Time and again, we hear the question, what is hypnosis really and is it even real? A brain signature of being hypnotized was first seen in 2012 through functional MRI (fMRI), a kind of MRI showing brain activity with respect to changes in blood flow. Parts of the brain connected with executive control and attention were proven to have a role.
In particular, hypnotized subjects exhibited stronger co-activation between components of the executive-control network (manages basic cognitive functions) and the salience network (decides which stimuli should receive attention). In their brains, both networks were activated simultaneously. Those who were not hypnotized did not exhibit this connectivity.
What drove these experiments to a higher plane is that researcher used fMRI to see which parts of brain get triggered as hypnotized subjects analyzed colors. The color realms in both left and right hemispheres were excited when the subjects were instructed to perceive colors. The researchers agreed that hypnosis is indeed a one-of-a-kind psychological state and definitely doesn’t come from adopting a role.
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Another newsworthy observation from such experiments were the variations between the hypnotized and non-hypnotized brain. When non-hypnotized subjects were instructed to perceive colors on a greyscale photograph, only right hemisphere was triggered. Only during hypnosis would the left hemisphere (center of reason and logic) respond.
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Another experiment used positron-emission tomography (PET) to examine cerebral blood flow in hypnosis. The hypnotic state was in relation to activation of many mostly left-sided cortical regions, plus a few right-sided areas.
The trend of activation shared a lot of similarities with mental imagery, from which it showed differences by the relative deactivation of the precuneus (handles visuo-spatial imagery, episodic memory retrieval and self-processing operations of the brain). The trend of activation had plenty of similarities with mental imagery, from which it proved different by the relative deactivation of the precuneus, the part of the brain that takes care of the brain’s visuo-spatial imagery, episodic memory retrieval and self-processing operations. Some scientists believe that under hypnosis, the subjects simply activate, to a significant extent, the brain sections used in imagination, but without actual perceptual changes.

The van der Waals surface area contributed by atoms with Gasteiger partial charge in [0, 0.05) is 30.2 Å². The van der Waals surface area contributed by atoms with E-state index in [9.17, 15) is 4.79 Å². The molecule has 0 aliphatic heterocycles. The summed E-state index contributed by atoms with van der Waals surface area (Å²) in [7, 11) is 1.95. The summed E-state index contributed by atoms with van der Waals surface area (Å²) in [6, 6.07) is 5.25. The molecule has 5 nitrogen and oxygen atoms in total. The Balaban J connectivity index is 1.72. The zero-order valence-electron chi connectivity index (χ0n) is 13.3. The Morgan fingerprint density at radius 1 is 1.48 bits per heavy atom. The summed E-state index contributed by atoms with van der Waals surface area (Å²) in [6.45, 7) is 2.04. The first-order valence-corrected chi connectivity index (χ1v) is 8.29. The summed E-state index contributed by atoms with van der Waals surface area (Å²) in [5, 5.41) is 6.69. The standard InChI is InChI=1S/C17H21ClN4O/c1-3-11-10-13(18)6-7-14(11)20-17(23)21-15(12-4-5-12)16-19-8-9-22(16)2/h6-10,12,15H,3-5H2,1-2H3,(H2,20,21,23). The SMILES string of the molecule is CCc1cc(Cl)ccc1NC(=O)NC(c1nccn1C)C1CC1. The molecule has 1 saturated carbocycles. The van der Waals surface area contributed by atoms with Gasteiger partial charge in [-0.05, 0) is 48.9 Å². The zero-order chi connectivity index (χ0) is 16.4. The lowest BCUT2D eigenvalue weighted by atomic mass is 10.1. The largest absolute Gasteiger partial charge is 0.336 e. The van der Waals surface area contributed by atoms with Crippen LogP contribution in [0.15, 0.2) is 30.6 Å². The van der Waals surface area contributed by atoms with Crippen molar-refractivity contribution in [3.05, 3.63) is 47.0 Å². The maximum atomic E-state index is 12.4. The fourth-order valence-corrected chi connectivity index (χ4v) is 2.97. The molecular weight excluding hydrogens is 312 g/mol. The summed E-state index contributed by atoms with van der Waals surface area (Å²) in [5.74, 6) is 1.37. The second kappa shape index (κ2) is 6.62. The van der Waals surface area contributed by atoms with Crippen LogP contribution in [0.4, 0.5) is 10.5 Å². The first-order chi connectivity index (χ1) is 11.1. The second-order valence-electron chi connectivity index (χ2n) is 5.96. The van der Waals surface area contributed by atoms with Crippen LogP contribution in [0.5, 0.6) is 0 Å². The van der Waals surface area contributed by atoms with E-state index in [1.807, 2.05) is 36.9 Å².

Another functional MRI study showed limited activity in both anterior cingulate cortex, which affects emotions, learning and memory, and visual areas under hypnosis. The findings hints that hypnosis impacts cognitive control by regulating activity in particular brain areas, including early visual modules.
In various studies, hypnotizable subjects revealed significantly more pronounced brain activity in the anterior cingulate gyrus, which affects emotions and behavior, compared to non-hypnotized subjects. The anterior cingulate gyrus reacts errors and assesses emotional results. Prefrontal cortex is related to with higher level cognitive processing and behavior.
Comparison of findings from several studies also puts contradictory results to fore. Several areas of the brain appear to be responsive in various experiments. This can be related to various experimental techniques, both in terms of hypnotic approach and equipment used for the studies.